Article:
the naturist philosophy. Many times we have said and written: modesty is an artificial feeling associated with sexual shame, which in turn is an artificial feeling left over from Judeo-Christian culture which considered the genitals obscene.
      Throughout time clothing has become a barrier to “hide” the genitals, therefore assuming a different function from the one for which it was invented in the first place: a system for protecting our body from atmospheric agents. In this regard we would like to quote the book The Anatomy of Nakedness by British novelist, playwright and literary critic,  Paul Ableman, which came out in Italy in 1987 (first edition, London 1982). The English critic writes: “I do not want to say that in room for naturism”. It is a serious practice, even idealistic (without being puritanical), that probably plays the important role of reintegrating genitals into the instinctive life of the human body.
      However its role is relatively limited. Elsewhere he writes that naturist centers are nothing more than a sort of parody of the earthly paradise. Yet naturism has never said that to live in harmony with nature we must resort to the dream of an unrealizable utopia (heaven on earth), and nor does it call for a return to the Stone Age when, climate permitting, people lived as naked as some tribes of the Amazon do to this day.
      Naturism is neither originism nor primitivism. It is not the desire to return to our origins or, what is worse, to regress on the basis of an ideological refusal of the current civilization. The explanation of this erroneous evaluation of the naturist phenomenon is simple: the practice of nudity, one of the foundations of the naturist ideology, is interpreted as a return to the past, to a condition that can no longer be repeated in our era.
      On the contrary, naturism means reestablishing our relationship with a nature that was torn apart due to wrong religious, psychological, social and ethical conditioning.
      Naturism means reestablishing that contact, and in order for that to occur we need to take back our bodies, which on the one hand are too often mistreated, despised, and neglected and on the other hand are superficially cared for in gyms where they walk on treadmills instead of taking a nice long walk in the open air.....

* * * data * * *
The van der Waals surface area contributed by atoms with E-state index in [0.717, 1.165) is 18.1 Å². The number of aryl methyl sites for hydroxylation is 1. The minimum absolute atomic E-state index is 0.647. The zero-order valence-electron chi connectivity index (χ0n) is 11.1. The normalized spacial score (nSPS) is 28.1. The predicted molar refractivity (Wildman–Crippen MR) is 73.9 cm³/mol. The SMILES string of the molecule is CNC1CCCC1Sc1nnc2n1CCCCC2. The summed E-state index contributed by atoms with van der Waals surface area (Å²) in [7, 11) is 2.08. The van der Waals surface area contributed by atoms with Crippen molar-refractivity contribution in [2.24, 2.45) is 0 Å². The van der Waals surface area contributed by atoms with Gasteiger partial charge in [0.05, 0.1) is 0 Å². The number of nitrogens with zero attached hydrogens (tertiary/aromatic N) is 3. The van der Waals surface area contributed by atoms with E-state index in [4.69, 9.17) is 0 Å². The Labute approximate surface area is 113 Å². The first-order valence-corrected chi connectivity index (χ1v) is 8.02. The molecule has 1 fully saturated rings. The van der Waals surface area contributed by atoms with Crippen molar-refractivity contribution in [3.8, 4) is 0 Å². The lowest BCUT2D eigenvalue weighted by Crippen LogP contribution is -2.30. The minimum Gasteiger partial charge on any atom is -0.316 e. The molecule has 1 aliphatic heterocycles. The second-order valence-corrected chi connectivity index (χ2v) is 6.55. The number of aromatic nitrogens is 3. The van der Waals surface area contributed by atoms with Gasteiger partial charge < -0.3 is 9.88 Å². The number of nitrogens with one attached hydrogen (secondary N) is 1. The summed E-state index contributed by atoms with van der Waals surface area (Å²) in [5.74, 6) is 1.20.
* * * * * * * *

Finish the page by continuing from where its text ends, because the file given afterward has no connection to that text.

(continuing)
• Naturist world and textile world Part II
      As regards Ableman’s consideration that in today’s society there is space for naturism (“thank goodness”, we say), we would like to respond by reminding him that denying the naturist call means denying the interdependence between man and nature. I am also grateful that he agrees that naturism is a serious practice.
      However we have to disagree with his tenet that naturism plays an important, but limited, role in putting the genitals back into the body’s instinctive life. We believe, on the contrary, it is an important mission to work towards reintegrating the genitals. What is more, it is not at all a limited role but an essential role for individuals who are being deprived of the naturalness of their drives (and here we obviously exclude destructive or ethically unsustainable impulses.
      In conclusion, when the mass media, journalists, writers and scholars of social customs confront nudism, they either do it to make a spectacle of nudity (which is what happens on TV), or to introduce nudism as one of many bizarre trends (discussed in magazines and newspapers), or to venture into analyses that are faulty right from the start because in the textile world those who talk about naturism not only have never practiced nudity but have never even read anything of the vast corpus of naturist writings which our movement has produced since its beginnings. It as though the textile and naturist world lived parallel to each other, on two different tracks that are parallel but will never meet.